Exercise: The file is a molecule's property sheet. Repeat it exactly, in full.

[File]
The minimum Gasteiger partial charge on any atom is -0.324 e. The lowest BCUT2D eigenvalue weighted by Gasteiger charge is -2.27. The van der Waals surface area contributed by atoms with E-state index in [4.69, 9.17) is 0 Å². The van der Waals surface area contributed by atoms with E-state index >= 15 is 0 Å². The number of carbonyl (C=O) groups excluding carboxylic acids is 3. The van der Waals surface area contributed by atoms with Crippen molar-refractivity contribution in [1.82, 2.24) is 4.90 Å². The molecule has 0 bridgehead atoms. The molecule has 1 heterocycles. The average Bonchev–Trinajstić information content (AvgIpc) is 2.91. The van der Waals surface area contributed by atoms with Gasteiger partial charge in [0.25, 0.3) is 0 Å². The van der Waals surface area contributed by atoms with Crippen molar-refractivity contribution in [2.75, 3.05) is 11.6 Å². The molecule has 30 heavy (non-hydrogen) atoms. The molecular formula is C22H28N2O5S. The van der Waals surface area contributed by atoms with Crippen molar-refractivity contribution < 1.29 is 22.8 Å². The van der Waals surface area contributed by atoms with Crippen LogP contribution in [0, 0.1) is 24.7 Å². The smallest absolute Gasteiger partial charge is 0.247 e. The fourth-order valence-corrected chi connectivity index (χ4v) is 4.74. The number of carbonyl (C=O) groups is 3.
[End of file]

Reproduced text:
The minimum Gasteiger partial charge on any atom is -0.324 e. The lowest BCUT2D eigenvalue weighted by Gasteiger charge is -2.27. The van der Waals surface area contributed by atoms with E-state index in [4.69, 9.17) is 0 Å². The van der Waals surface area contributed by atoms with E-state index >= 15 is 0 Å². The number of carbonyl (C=O) groups excluding carboxylic acids is 3. The van der Waals surface area contributed by atoms with Crippen molar-refractivity contribution in [1.82, 2.24) is 4.90 Å². The molecule has 0 bridgehead atoms. The molecule has 1 heterocycles. The average Bonchev–Trinajstić information content (AvgIpc) is 2.91. The van der Waals surface area contributed by atoms with Gasteiger partial charge in [0.25, 0.3) is 0 Å². The van der Waals surface area contributed by atoms with Crippen molar-refractivity contribution in [2.75, 3.05) is 11.6 Å². The molecule has 30 heavy (non-hydrogen) atoms. The molecular formula is C22H28N2O5S. The van der Waals surface area contributed by atoms with Crippen molar-refractivity contribution < 1.29 is 22.8 Å². The van der Waals surface area contributed by atoms with Crippen LogP contribution in [0, 0.1) is 24.7 Å². The smallest absolute Gasteiger partial charge is 0.247 e. The fourth-order valence-corrected chi connectivity index (χ4v) is 4.74. The number of carbonyl (C=O) groups is 3.